Rustling through some oversized materials yesterday I came across this great shot of what seems to be more than a groundbreaking yet much less than an opening of Autry House. A dedication, I’m guessing. It’s dated June 5-6, 1921, which coincided with Rice’s baccalaureate service and commencement. I like the view of the Institute in the background. Without any sizable trees in the way you can really tell how close Autry House is to campus: I recognize William Ward Watkin, the architect for the building, and of course Dr. Lovett but I don’t know who the other men are. There’s one other thing I recognize as well–the sort of channeled tiles that make up the wall behind them. I’ve seen those before, inside the walls of Baker Commons when they renovated in December, 2011: Bonus: I don’t know what they call this new style of lamp post but I like them.
UPDATE: I have this from a generally reliable source.
The man in the center was the commencement speaker for 1921. (Editor’s Note: If I had five minutes I would look this up but I don’t. Also, there is no editor.)
To his right is the Rev. Harris Masterson, Jr., (uncle of Harris Masterson III), who began the Episcopal church’s ministry to Rice and was responsible for building Autry House.
To Fr. Masterson’s right is the Rev. Peter Gray Sears, rector of Christ Church, who would become the first rector of Palmer Memorial Church after it ceased its short lived function as a student chapel, the Edward Albert Palmer Memorial Chapel, and became a parish of the Episcopal Diocese of Texas.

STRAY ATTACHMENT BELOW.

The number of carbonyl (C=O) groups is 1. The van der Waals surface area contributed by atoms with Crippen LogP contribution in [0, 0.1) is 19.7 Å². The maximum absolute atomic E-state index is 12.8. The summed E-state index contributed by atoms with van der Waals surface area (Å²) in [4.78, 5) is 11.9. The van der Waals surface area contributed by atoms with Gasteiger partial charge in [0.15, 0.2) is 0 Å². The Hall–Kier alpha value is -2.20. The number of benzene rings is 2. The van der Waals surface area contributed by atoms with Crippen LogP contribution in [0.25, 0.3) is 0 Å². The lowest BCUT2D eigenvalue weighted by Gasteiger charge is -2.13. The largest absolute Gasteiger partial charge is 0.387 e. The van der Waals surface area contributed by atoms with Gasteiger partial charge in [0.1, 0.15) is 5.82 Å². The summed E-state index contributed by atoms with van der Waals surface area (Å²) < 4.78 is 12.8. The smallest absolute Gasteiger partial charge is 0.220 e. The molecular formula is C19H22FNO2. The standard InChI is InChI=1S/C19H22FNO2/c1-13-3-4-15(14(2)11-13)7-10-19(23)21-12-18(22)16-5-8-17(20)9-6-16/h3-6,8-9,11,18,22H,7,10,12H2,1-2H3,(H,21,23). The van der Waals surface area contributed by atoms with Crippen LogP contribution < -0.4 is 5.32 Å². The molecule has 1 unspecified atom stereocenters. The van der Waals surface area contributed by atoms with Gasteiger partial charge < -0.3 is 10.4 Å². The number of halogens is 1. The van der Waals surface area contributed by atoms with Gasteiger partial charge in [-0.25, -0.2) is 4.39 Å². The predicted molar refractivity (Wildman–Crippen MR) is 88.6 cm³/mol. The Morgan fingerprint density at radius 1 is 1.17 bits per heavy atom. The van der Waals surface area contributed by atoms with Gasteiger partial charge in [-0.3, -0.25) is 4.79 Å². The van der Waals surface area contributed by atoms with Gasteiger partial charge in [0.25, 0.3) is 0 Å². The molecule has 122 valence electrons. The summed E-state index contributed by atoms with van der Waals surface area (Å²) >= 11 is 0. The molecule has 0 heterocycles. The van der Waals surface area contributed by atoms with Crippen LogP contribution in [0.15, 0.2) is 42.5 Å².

Further, and just as interesting in my opinion: The building material is hollow tile block, the most commonly used load-bearing masonry material for building construction in Houston in the 1910-1940 period.
The man on the far right is the Rev’d Peter Gray Sears, the first rector of Palmer Memorial Episcopal Church, to which Autry House is attached. I can’t identify the fellow next to him — it is not entirely clear whether he is wearing a clerical collar under that robe*, so he could be another priest from the church or simply a lay volunteer (e.g. an acolyte) assisting with the ceremony.
You should spend some time at the Palmer campus — the historic ties to Rice all over it.
In an interesting detail, note the cross with crossed palm leaves embroidered on the robe — Palmer Church has incorporated palm leaves in its symbols from the beginning.
I also note stoles over long surpluses. I had thought that was a more recent innovation.
Perhaps the laying of the cornerstone?
Boy, that sounds right. Thanks!
The cornerstone was obviously important to the photographer. An untimely gust of wind caused the curtain to obscure Mr. Autry’s name, and he went to the trouble of manually altering the photograph, but, surprisingly, not the date.
Also, I updated this post with more information about the other gentlemen.
More precisely, it is the commencement homilist, Herbert Lockwood Willett, from Chicago. The commencement speaker, Harvard’s Charles William Eliot, was 87, and unlikely to have looked quite so young. (1921 Commencement bulletin linked below)
Many thanks! Indeed, that fellow is not even close to 87.
Here’s a link to a photo of a younger Dr. Willett: http://digital.lib.uiowa.edu/cdm/ref/collection/tc/id/15567. The accompanying text says he’s “probably the most popular Bible lecturer in America.”
And here is a link to the 15-page text of Dr. Willett’s Baccalaureate sermon, “A Faith for the Times”: https://scholarship.rice.edu/bitstream/handle/1911/8525/article_RI091026.pdf?sequence=5
There’s another picture of the same cornerstone laying event, in an article from the Rice Historical Society Winter 2008 issue that confirms the people on the platform:
The commencement speaker was Charles William Eliot, President Emeritus, Harvard Univ.
The man behind the Harvard Classics – Five Foot Shelf of Books!
The channels on the wall looks to me more like they are in the middle of applying some sort of adhesive to the walls prior to putting something else up. (mortar or mastic or something like that. I have not done that myself, and it is long enough ago that things are truly different anyway, but I have seen that kind of thing at construction sites.
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